Toy retail giant Toys "R" Us said Monday it was closing 64 stores, cutting 1,900 jobs as part of a plan to cut costs and boost profits.

Toys R Us, the second biggest U.S. toy retailer after Wal-Mart Stores, said it will take a $213 million pretax restructuring charge in its fiscal fourth quarter, which ends Feb. 2.

The moves announced Monday come as the Paramus-based company's earnings have slumped due to the economic slowdown and extensive remodeling costs.

Toys "R" Us, as with most other retailers, has suffered lackluster earnings performance since the third quarter of fiscal 2000 as costs to revamp stores and a weakening economy dent consumer confidence.

The company will close 37 Kids ``R'' Us stores, which sell mainly children's apparel, and 27 Toys ``R'' Us stores, which sell items ranging from toys and sporting goods to video games.

The stores slated for closure were among those that Toys ''R'' Us had planned to renovate, from a supermarket or warehouse layout, into a racetrack format with themed sections for Barbie Dolls, dinosaurs and other toys. The so-called ``Mission Possible'' format, which began rolling out three years ago, was aimed at providing customers easier access in a fun environment.

"Today's adjustments... are to consolidate our offices and save out payroll more than $30 million a year," Chairman and Chief Executive John Eyler told Neil Cavuto on Fox News Channel Monday.

About 1,550 jobs will be cut in stores, while the rest will come from management and other non-store positions, Eyler said.

According to corporate resources Web site Hoover's.com, Toys ``R'' Us now has 69,000 employees, meaning that the job cuts affect about 3 percent of the staff.

The retailer operates 1,609 stores worldwide, with 703 outlets in the United States.

However, the economic downturn and stunning growth of discount stores like Wal-Mart -- whose toy sales now exceed those of Toys ``R'' Us -- forced the Paramus, New Jersey-based retailer to speed up the store reconfigurations and close unprofitable stores.

``In our judgement, the investment of significant capital to renovate these stores to the Mission Possible format would not be prudent,'' Eyler said in a statement. ``Rather, we will concentrate our investments on those stores judged most likely to produce superior returns,'' he added.

Five store support facilities will be consolidated. Toys ''R'' Us units will begin sharing most administrative and financial functions. However, merchandising, store operations and marketing activities will continue to be performed by separate divisions.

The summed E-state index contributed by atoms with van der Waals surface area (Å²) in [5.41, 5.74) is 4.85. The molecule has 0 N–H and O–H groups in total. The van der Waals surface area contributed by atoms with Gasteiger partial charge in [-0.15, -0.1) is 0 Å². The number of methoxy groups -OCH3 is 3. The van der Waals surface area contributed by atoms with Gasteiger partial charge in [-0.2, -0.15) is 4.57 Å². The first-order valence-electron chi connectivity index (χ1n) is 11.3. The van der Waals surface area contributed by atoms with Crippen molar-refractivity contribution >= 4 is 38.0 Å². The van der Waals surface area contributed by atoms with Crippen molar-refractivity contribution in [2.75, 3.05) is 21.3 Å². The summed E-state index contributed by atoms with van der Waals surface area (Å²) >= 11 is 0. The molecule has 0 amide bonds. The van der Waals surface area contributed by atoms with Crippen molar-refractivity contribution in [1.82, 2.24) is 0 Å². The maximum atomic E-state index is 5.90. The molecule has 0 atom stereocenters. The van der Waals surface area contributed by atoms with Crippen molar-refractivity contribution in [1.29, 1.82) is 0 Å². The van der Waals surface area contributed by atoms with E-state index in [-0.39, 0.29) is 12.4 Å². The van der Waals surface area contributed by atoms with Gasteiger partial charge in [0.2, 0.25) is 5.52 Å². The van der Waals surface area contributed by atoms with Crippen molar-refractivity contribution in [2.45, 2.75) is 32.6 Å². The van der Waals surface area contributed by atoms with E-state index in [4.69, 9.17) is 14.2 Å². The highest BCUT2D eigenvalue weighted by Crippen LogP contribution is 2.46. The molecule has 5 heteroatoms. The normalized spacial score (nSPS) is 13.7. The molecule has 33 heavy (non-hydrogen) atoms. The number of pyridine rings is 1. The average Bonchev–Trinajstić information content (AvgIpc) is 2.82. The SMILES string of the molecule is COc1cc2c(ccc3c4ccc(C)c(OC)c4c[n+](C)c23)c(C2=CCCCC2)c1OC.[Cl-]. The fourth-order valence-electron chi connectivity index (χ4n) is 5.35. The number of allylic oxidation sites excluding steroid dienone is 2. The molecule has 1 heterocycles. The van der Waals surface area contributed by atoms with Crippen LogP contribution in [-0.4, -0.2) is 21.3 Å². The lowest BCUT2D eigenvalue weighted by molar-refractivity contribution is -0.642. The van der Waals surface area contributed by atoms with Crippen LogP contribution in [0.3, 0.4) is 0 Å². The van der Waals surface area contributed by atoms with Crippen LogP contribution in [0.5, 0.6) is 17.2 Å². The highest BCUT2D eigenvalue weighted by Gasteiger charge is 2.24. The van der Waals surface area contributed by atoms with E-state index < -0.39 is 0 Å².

Eyler said the changes are expected to boost the company's free cash flow in 2002 and beyond, as well as improve pretax earnings by about $25 million in 2002, and about $45 million annually beginning in 2003.

Payroll savings associated with changes in support functions will account for $30 million of the $45 million projected in pretax annual earnings, starting in 2003, the company said.

Toys ``R'' Us has been dogged by weak earnings over the last two years as the costs of its store revamp weighed on profit growth.

``We believe this restructuring and the organizational changes we are making will better position Toys ``R'' Us to compete effectively and deliver improving returns to our shareholders,'' Eyler said in a conference call with analysts.

Earlier this month Toys ``R'' Us said it expected 2001 earnings to meet Wall Street estimates despite a challenging retail environment.

Donald Trott, analyst at Jefferies & Co., Inc., welcomed the restructuring. ``It's modestly constructive. We think it adds 8 cents to earnings for the new year starting Feb. 1, and then will add an incremental 6 cents a share to the earnings the year after that,'' he said.

Underscoring the success of theme-park store format, Eyler said about 433 renovated stores showed greater sales growth than unrenovated stores during the holiday shopping season.

But William Julian, an analyst at Salomon Smith Barney, said in a research note the restructuring measures ``show that the business is still struggling and the improved performance of renovated stores isn't strong enough to carry the company through the recession.''

The company said some Kids ``R'' stores will be moved into some existing Toys ``R'' Us stores, to create hybrid outlets. The retailer already has 273 combo stores, a number it expects to reach 375 by the end of 2002.

Reuters and the Associated Press contributed to this report.